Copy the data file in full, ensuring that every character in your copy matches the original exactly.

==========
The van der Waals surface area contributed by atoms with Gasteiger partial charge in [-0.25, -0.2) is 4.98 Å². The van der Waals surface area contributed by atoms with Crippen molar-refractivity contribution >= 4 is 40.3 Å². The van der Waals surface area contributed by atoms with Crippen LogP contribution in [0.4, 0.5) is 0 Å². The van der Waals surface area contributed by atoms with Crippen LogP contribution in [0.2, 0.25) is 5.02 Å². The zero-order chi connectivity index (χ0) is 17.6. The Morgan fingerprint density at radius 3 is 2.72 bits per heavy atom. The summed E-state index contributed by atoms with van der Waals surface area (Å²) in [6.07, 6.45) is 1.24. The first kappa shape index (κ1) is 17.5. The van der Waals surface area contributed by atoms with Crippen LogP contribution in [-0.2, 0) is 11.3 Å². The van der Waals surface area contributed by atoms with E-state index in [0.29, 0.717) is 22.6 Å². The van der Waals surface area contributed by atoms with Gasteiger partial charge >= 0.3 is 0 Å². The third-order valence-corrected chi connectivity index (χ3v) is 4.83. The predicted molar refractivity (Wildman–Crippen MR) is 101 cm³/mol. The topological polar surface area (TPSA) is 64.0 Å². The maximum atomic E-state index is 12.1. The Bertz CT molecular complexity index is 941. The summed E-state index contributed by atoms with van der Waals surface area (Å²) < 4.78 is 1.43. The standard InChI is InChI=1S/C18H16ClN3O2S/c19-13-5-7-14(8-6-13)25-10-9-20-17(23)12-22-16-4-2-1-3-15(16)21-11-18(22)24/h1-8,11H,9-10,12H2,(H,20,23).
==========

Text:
The van der Waals surface area contributed by atoms with Gasteiger partial charge in [-0.25, -0.2) is 4.98 Å². The van der Waals surface area contributed by atoms with Crippen molar-refractivity contribution >= 4 is 40.3 Å². The van der Waals surface area contributed by atoms with Crippen LogP contribution in [0.4, 0.5) is 0 Å². The van der Waals surface area contributed by atoms with Crippen LogP contribution in [0.2, 0.25) is 5.02 Å². The zero-order chi connectivity index (χ0) is 17.6. The Morgan fingerprint density at radius 3 is 2.72 bits per heavy atom. The summed E-state index contributed by atoms with van der Waals surface area (Å²) in [6.07, 6.45) is 1.24. The first kappa shape index (κ1) is 17.5. The van der Waals surface area contributed by atoms with Crippen LogP contribution in [-0.2, 0) is 11.3 Å². The van der Waals surface area contributed by atoms with E-state index in [0.29, 0.717) is 22.6 Å². The van der Waals surface area contributed by atoms with Gasteiger partial charge >= 0.3 is 0 Å². The third-order valence-corrected chi connectivity index (χ3v) is 4.83. The predicted molar refractivity (Wildman–Crippen MR) is 101 cm³/mol. The topological polar surface area (TPSA) is 64.0 Å². The maximum atomic E-state index is 12.1. The Bertz CT molecular complexity index is 941. The summed E-state index contributed by atoms with van der Waals surface area (Å²) < 4.78 is 1.43. The standard InChI is InChI=1S/C18H16ClN3O2S/c19-13-5-7-14(8-6-13)25-10-9-20-17(23)12-22-16-4-2-1-3-15(16)21-11-18(22)24/h1-8,11H,9-10,12H2,(H,20,23).